Tuesday, March 20, 2012

Under Cabinet Lighting

We hit the landlord jackpot with our current ones. They're cool with us doing a variety of home improvement projects and will even fund them. Score, right?

Our most recent proposal was to put in some much-needed under cabinet lighting in the kitchen and we were given the green light hours within sending the email. It was on.
So the thing about our kitchen is that when they remodeled it, they didn't take into consideration the fact that 1) it is a small room and 2) it has very limited natural light. Thus, they went with dark-stained cabinets and dark counter tops. And while it all looks very sophisticated, it basically kills any light that might have survived with a brighter color scheme. Additionally, the main source of light is a directional track lighting fixture, which throws five little spotlights in different directions (casting a shadow on whatever you have in front of you) and doesn't bounce any light off the white ceiling.

So yeah, under-cabinet lighting was seriously needed. Let's take a look, shall we? Here's the before

And the after:

And here's a shot with the track lighting off so you can see just how much illumination the under-cabinet lighting provides on its own. Pretty amazing right?

Here's an example of the shadow-casting issue I mentioned at the top. Here is a typical dish-washing scene without the under-cabinet lighting. You can clearly see how the track lighting casts harsh shadows exactly where you don't want them to be. Probability of fully clean hand-washed dish: 60%

And with the under-cabinet lights on. Probability of fully clean hand-washed dish: 98% (of course now you can see our dirty sink...ahem, please excuse)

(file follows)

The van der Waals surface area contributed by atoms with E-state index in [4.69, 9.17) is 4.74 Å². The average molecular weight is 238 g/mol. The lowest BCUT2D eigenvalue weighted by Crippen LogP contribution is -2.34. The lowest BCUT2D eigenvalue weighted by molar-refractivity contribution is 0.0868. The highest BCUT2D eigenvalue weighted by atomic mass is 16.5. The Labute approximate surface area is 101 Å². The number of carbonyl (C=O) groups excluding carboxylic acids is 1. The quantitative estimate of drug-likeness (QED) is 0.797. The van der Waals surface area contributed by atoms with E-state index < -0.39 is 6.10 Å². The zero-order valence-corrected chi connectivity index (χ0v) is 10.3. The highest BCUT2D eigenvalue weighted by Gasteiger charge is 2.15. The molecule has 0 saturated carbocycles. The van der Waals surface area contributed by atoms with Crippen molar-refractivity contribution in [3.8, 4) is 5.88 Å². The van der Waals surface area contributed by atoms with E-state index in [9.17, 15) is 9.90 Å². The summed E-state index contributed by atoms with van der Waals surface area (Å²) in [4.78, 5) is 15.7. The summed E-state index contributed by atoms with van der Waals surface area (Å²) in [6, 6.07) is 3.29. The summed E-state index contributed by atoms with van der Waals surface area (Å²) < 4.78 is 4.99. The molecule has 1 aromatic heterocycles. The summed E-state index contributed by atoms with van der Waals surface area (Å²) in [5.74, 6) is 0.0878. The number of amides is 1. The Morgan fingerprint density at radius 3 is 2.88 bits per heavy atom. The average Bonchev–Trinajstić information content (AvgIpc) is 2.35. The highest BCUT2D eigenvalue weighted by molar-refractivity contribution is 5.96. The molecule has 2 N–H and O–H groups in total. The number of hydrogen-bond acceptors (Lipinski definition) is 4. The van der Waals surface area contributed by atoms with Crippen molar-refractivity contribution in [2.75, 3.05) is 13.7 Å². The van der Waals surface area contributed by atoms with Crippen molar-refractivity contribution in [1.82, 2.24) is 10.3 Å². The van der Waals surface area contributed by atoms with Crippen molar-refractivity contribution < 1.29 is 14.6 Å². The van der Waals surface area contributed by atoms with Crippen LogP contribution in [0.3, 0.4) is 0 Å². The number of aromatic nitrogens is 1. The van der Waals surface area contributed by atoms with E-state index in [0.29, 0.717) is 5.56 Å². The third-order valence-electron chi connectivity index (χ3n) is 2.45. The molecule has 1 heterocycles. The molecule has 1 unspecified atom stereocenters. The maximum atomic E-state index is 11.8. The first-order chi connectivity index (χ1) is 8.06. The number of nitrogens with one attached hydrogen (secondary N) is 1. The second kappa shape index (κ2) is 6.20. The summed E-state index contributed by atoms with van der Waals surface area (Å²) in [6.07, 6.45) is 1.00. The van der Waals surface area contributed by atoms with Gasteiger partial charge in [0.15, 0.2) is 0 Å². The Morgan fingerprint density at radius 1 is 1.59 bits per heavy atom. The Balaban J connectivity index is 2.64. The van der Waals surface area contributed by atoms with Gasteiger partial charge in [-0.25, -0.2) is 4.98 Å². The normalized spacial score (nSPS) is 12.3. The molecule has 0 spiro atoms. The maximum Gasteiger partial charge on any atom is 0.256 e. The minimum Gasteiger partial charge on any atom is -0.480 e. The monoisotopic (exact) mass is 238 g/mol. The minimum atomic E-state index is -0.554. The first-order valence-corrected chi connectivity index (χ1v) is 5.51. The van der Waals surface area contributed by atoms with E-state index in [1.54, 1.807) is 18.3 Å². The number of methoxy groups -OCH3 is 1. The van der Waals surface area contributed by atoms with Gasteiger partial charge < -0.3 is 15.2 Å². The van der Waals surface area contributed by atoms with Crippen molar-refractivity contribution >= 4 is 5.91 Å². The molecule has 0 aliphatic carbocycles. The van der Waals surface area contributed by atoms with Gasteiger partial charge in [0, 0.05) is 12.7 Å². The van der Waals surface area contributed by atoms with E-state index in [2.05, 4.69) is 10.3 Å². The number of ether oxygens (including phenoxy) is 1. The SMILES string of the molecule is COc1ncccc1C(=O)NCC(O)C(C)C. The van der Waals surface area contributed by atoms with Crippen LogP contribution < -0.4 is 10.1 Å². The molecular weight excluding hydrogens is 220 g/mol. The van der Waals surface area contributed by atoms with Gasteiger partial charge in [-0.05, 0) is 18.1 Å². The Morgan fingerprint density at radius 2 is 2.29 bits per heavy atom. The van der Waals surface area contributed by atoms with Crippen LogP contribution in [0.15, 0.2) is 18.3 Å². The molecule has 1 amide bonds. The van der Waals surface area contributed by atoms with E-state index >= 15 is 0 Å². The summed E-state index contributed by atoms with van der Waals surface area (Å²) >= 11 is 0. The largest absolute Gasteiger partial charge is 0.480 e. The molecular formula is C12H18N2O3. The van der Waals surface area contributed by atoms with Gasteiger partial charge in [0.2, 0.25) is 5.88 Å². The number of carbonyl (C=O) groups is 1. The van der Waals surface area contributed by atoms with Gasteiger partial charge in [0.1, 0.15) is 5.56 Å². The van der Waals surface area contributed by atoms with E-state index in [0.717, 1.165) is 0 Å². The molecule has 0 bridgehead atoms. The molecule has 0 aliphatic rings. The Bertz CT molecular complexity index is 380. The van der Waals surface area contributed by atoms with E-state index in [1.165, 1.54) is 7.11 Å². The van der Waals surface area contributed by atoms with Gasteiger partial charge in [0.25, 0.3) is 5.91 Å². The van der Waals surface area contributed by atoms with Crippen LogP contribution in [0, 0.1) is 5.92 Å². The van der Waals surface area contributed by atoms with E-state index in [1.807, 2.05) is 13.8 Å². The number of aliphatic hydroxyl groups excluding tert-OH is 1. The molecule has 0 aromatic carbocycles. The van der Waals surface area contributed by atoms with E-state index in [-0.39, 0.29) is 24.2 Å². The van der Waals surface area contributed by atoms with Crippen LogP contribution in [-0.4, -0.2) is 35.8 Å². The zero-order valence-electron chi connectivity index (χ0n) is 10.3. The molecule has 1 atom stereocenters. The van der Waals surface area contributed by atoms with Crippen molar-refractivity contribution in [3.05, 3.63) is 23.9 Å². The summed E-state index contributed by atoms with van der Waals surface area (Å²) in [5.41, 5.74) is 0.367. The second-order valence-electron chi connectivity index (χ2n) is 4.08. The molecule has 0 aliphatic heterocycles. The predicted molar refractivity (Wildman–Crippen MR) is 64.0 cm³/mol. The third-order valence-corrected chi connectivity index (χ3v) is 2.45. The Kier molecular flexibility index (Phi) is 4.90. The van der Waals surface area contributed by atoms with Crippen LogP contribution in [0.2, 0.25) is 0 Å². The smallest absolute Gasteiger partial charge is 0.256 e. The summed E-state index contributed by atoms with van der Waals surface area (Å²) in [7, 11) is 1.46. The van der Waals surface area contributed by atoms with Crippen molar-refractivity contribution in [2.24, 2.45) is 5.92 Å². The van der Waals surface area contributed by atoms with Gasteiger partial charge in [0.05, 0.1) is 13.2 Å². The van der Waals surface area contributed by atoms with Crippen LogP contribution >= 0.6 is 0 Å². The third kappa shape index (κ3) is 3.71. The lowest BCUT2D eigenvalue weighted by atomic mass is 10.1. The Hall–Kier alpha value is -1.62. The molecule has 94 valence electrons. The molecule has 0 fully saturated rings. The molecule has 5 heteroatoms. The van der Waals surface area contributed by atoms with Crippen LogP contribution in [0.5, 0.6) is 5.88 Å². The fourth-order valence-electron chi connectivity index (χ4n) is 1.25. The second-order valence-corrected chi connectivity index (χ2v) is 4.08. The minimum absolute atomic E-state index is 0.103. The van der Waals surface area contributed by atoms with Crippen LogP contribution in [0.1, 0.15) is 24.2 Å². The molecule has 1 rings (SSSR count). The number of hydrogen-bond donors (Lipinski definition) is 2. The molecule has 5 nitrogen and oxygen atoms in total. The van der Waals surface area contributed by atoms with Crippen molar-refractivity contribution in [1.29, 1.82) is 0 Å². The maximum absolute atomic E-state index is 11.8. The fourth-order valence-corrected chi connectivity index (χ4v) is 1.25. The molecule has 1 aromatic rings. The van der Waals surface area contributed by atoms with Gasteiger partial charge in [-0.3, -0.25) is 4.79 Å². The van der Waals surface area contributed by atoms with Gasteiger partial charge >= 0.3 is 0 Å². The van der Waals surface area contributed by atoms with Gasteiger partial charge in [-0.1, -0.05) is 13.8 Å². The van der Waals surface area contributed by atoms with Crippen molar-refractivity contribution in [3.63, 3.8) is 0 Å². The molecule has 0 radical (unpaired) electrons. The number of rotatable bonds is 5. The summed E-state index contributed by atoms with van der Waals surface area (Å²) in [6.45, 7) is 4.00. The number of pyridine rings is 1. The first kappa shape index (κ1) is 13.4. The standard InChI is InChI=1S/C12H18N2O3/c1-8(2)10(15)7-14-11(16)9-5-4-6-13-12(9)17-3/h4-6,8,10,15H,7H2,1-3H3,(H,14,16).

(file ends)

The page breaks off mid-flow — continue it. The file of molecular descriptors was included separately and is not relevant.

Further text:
Going into the project, we knew it was going to make a big impact, but we didn't realize just how huge. I mean, look at the difference! We can SEEEEE!

Now on to the installation. Step one: PLAN THE CRAP OUT OF YOUR PROJECT. You think I'm kidding (I don't know how you could since I used all caps), but even with our excessive planning, we still ran into many snags and minor game-changers. I can only imagine the disaster had we not planned things out. Here's a sketch (which we sent to the landlords) of our proposed layout.

We found these kickass waterproof flexible LED strips on Amazon that you can cut into multiple lengths, have adhesive backing, and come in a waterproof sleeve. All that was required was a little electrical work, which I will describe in a bit. We opted to use these sweet LEDs for several reasons: 1) They are extremely energy efficient and don't give off heat, 2) They provide an even spread of light rather than the pools that you get from puck lights, 3) they are incredibly versatile with the trimable lengths and free-style wiring, 4) they are very thin and are easily hidden from view, and 5) did I mention that they kick ass?